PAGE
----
And the finger scanner? Most Honor phones have scanners on their rears. The Honor 20 Pro has one on its side, a style Sony made (slightly) popular.
I prefer the rear style, but this is a very good take on a side-loaded scanner. It’s well-indented so you can feel where your thumb needs to go without having to look. The pad doubles as a power button. And you don’t need to press it to take the Honor 20 Pro out of standby. Just rest your thumb on the pad and you’re usually sent to the home screen in a fraction of a second.
However, there are no fingerprint scanner gestures. You can’t bring down the the notifications bar with a pad swipe, as you can in some phones.
The Honor 20 Pro does not have a headphone jack either, now the sad standard for high-end phones. You do get an adapter in the box, though.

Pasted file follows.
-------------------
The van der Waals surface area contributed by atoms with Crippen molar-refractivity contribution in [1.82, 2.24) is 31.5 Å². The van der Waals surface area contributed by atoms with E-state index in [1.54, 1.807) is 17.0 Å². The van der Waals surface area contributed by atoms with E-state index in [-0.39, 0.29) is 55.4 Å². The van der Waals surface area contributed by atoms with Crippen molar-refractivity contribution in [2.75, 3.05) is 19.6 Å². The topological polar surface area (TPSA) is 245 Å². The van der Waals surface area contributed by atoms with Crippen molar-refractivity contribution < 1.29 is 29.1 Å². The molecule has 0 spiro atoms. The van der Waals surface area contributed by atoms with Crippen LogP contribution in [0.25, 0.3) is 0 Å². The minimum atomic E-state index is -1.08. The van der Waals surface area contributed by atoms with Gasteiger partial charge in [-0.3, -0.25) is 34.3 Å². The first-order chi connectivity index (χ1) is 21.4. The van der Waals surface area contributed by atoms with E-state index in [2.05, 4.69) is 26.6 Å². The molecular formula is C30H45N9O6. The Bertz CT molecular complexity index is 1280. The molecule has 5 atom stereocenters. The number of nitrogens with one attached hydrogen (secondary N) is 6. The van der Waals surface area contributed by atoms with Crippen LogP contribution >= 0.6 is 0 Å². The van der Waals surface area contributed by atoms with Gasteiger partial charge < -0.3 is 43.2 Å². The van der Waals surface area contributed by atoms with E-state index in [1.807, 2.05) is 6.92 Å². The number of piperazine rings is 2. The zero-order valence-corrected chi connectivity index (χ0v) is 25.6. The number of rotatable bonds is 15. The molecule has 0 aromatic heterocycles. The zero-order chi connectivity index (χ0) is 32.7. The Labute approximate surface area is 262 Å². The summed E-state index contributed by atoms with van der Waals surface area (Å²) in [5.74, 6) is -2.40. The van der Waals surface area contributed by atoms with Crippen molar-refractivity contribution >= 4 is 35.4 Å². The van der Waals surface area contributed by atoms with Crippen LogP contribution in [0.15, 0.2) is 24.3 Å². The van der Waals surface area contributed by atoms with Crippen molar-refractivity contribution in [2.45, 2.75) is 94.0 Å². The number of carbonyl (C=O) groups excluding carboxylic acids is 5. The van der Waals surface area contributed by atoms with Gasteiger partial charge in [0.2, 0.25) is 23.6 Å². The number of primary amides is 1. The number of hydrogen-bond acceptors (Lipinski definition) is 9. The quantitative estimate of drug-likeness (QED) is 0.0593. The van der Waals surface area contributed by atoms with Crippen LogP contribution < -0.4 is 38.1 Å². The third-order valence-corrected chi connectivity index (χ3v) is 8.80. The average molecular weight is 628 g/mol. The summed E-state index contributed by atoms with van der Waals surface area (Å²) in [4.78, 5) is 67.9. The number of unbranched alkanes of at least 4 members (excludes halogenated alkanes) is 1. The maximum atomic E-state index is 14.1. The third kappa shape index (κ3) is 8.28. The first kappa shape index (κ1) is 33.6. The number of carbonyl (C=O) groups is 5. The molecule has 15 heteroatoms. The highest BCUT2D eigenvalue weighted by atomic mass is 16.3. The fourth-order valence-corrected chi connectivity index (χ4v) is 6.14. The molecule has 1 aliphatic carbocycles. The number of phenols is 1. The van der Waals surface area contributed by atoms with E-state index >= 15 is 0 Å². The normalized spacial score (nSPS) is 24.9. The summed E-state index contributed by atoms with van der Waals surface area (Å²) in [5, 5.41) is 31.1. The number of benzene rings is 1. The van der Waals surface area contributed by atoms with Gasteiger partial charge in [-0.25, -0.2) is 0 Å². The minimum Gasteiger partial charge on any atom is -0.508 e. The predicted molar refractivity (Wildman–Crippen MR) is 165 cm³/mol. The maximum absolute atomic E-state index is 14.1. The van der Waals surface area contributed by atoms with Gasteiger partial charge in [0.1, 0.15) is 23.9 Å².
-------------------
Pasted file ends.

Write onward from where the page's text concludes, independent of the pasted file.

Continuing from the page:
Honor 20 Pro — Screen
The Honor View 20 was the first phone I used with a punch hole screen. It seemed exotic back then and the Honor 20 Pro has more-or-less the same take on the concept.
A little black ring at the top left of the screen accommodates the selfie camera. Annoyed by that blob in display? Your other options at the price are phones with a notch or a motorised front camera.
A punch hole seems more reliable than a motorised camera, and cheaper, but it’s no friend to ultra-wide video. It takes a chunk out of cinema-aspect video made to fill the screen. However, most online video is still optimised for 16:9 widescreen. Unless you crop into the footage, 16:9 video won’t touch the punch hole anyway.